Similar Questions with Answers
Question: Why i am having so much of small pimples on my face chin neck n chest?
Answer: Many women experience acne during pregnancy. It's most common during the first and second trimesters. An increase in hormones called androgens can cause the glands in your skin to grow and produce more sebum, an oily, waxy substance. This oil can clog pores and lead to bacteria, inflammation, and breakouts.
Some common home remedies:-
1.) Apple cider vinegar. Soak a cotton ball with raw, unfiltered apple cider vinegar and apply to your skin to absorb oil
2.) Baking soda. Baking soda dries the oil on your skin and promotes healing
3.) Citrus fruit
5.) Coconut oil
6.) Oatmeal and cucumber.
Hope this helps.
Question: Hi am 7th month pregnant my face become small pimples as lght red clr only on face any problem.. Solution plz
Every pregnancy has its own share of issues and pimples is one of them.
Pls dont use any products. Go for the natural remedy. Mix Besan with haldi. In a mixer jar add tomato and some milk add the besan n haldi mix as well. Grind it into paste and use this every day or alternative days before bath. Keep it on face fr abt 15 to 20 mins and then wash. U will see amazing results also the redness will fade. Use olive oil in ur food also add curd/buttermilk to your diet.
Hope this helps!
Question: M 9 week pregnant my face is very dry and pimples on face
Answer: Hormonal changes rob skin of oil and elasticity in some women, which leads to that dreaded dryness.
What you can do about itWash up. Cleaning your face regularly gets rid of dead skin cells that can contribute to a feeling of dryness. Try a “non-soap” cleanser like Cetaphil or Aquanil — which are less likely to irritate and dry out your skin — and avoid deodorant soaps, which contain ingredients that soak up moisture. Use it no more than once a day (at night if you’re removing makeup); otherwise rinse your face with water. Lightly pat your skin dry with a soft towel.Don’t steam. Although it may seem to make sense, don’t steam your skin — it removes your skin’s natural oils, making it dry and itchy. That also means you should limit showers or baths to ten to 15 minutes in lukewarm (not hot) water.Add bath oils to your tub. Just be careful with the slippery surface you’ve created. (Remember, you’re a klutz with a giant belly right now.)Seal it in. Apply moisturizer right after you clean your skin (including after you wash your hands) to seal in the water before it has a chance to escape, especially in cold or windy weather. Reapply frequently throughout the day and again before turning in at night (how about a bedtime moisture massage from your man?). Unscented products are best, since most dry skin is also sensitive skin – especially when you’re expecting. Try petroleum jelly or A&D ointment on problem areas (elbows, knees, heels) to heal very dry skin.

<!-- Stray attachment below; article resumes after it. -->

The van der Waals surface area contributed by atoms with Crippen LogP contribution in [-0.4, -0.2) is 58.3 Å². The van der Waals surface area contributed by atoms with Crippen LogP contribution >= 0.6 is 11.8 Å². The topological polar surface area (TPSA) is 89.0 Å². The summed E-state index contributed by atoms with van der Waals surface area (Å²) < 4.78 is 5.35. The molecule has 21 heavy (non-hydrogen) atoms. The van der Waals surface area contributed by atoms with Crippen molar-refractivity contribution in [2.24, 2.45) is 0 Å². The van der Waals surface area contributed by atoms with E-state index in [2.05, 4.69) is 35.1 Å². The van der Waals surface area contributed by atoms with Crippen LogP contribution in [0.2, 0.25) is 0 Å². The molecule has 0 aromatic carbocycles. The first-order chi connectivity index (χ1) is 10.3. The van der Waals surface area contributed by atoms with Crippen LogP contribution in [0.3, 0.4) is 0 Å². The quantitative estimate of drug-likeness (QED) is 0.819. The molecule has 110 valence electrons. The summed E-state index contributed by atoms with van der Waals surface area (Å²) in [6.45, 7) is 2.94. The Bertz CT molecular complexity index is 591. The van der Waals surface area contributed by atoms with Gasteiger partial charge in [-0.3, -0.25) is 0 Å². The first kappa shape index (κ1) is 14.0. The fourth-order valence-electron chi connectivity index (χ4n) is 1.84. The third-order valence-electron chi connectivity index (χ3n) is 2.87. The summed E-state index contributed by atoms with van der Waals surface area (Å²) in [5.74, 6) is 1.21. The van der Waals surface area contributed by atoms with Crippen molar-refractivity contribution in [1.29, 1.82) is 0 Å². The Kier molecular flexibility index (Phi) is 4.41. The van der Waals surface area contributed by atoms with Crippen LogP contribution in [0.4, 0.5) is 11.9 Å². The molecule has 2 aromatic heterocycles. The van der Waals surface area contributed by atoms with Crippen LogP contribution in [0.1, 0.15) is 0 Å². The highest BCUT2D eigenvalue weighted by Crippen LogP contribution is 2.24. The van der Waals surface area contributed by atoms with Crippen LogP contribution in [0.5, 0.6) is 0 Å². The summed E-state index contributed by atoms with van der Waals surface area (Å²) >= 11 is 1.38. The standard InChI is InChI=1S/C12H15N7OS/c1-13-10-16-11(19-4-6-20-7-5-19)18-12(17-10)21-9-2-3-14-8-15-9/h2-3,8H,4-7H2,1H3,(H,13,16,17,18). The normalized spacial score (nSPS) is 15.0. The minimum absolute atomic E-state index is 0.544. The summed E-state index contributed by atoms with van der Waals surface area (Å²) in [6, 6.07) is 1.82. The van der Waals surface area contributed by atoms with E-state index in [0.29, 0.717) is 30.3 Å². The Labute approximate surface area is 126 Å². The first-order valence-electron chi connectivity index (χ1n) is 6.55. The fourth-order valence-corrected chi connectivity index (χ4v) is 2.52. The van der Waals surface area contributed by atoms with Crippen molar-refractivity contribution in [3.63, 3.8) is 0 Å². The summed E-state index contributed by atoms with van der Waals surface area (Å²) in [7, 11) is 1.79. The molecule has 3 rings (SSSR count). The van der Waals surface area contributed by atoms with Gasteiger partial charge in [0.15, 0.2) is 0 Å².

Mask it. Treat skin to a hydrating facial mask once a week to give your skin an extra boost of moisture.Protect yourself. Wear a sunscreen with an SPF of at least 15 every day to protect your extra-sensitive skin.Eat well. When it comes to your skin, you definitely are what you eat — so be sure to include good fats in your diet (mono and polyunsaturated), which are found in foods such as olive and canola oils, nuts, and avocados.Stay hydrated. Drink plenty of water (soda and coffee don’t count) throughout the day to keep skin moist.Use a humidifier. Turn it on at night to boost the moisture content in your bedroom. (Hidden bonus: The white noise might help you sleep if you’ve been tossing and turning.)